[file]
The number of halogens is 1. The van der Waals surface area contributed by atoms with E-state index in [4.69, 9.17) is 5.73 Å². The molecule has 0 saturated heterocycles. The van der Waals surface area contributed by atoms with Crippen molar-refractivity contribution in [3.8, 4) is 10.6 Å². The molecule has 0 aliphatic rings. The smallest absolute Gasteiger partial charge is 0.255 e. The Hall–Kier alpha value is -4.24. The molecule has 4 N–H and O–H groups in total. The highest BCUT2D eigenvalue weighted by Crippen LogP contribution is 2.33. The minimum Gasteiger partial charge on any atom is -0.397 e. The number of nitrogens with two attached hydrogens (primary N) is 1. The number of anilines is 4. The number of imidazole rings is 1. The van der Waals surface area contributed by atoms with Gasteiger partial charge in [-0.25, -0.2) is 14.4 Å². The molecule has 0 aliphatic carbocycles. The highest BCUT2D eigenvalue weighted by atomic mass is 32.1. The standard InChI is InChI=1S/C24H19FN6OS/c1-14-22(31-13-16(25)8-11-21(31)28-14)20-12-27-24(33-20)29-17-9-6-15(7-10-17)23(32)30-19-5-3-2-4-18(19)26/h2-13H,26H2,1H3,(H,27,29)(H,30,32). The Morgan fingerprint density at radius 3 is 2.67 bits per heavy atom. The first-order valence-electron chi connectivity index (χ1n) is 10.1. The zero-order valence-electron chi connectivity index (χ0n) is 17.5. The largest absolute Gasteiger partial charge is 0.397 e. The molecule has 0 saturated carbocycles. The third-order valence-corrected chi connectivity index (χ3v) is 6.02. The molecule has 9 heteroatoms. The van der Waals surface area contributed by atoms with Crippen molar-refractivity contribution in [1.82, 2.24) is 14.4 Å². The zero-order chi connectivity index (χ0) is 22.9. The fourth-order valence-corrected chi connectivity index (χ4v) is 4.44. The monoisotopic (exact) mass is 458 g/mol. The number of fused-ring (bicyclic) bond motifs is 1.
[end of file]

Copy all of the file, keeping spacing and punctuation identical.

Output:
The number of halogens is 1. The van der Waals surface area contributed by atoms with E-state index in [4.69, 9.17) is 5.73 Å². The molecule has 0 saturated heterocycles. The van der Waals surface area contributed by atoms with Crippen molar-refractivity contribution in [3.8, 4) is 10.6 Å². The molecule has 0 aliphatic rings. The smallest absolute Gasteiger partial charge is 0.255 e. The Hall–Kier alpha value is -4.24. The molecule has 4 N–H and O–H groups in total. The highest BCUT2D eigenvalue weighted by Crippen LogP contribution is 2.33. The minimum Gasteiger partial charge on any atom is -0.397 e. The number of nitrogens with two attached hydrogens (primary N) is 1. The number of anilines is 4. The number of imidazole rings is 1. The van der Waals surface area contributed by atoms with Gasteiger partial charge in [-0.25, -0.2) is 14.4 Å². The molecule has 0 aliphatic carbocycles. The highest BCUT2D eigenvalue weighted by atomic mass is 32.1. The standard InChI is InChI=1S/C24H19FN6OS/c1-14-22(31-13-16(25)8-11-21(31)28-14)20-12-27-24(33-20)29-17-9-6-15(7-10-17)23(32)30-19-5-3-2-4-18(19)26/h2-13H,26H2,1H3,(H,27,29)(H,30,32). The Morgan fingerprint density at radius 3 is 2.67 bits per heavy atom. The first-order valence-electron chi connectivity index (χ1n) is 10.1. The zero-order valence-electron chi connectivity index (χ0n) is 17.5. The largest absolute Gasteiger partial charge is 0.397 e. The molecule has 0 saturated carbocycles. The third-order valence-corrected chi connectivity index (χ3v) is 6.02. The molecule has 9 heteroatoms. The van der Waals surface area contributed by atoms with Crippen molar-refractivity contribution in [1.82, 2.24) is 14.4 Å². The zero-order chi connectivity index (χ0) is 22.9. The fourth-order valence-corrected chi connectivity index (χ4v) is 4.44. The monoisotopic (exact) mass is 458 g/mol. The number of fused-ring (bicyclic) bond motifs is 1.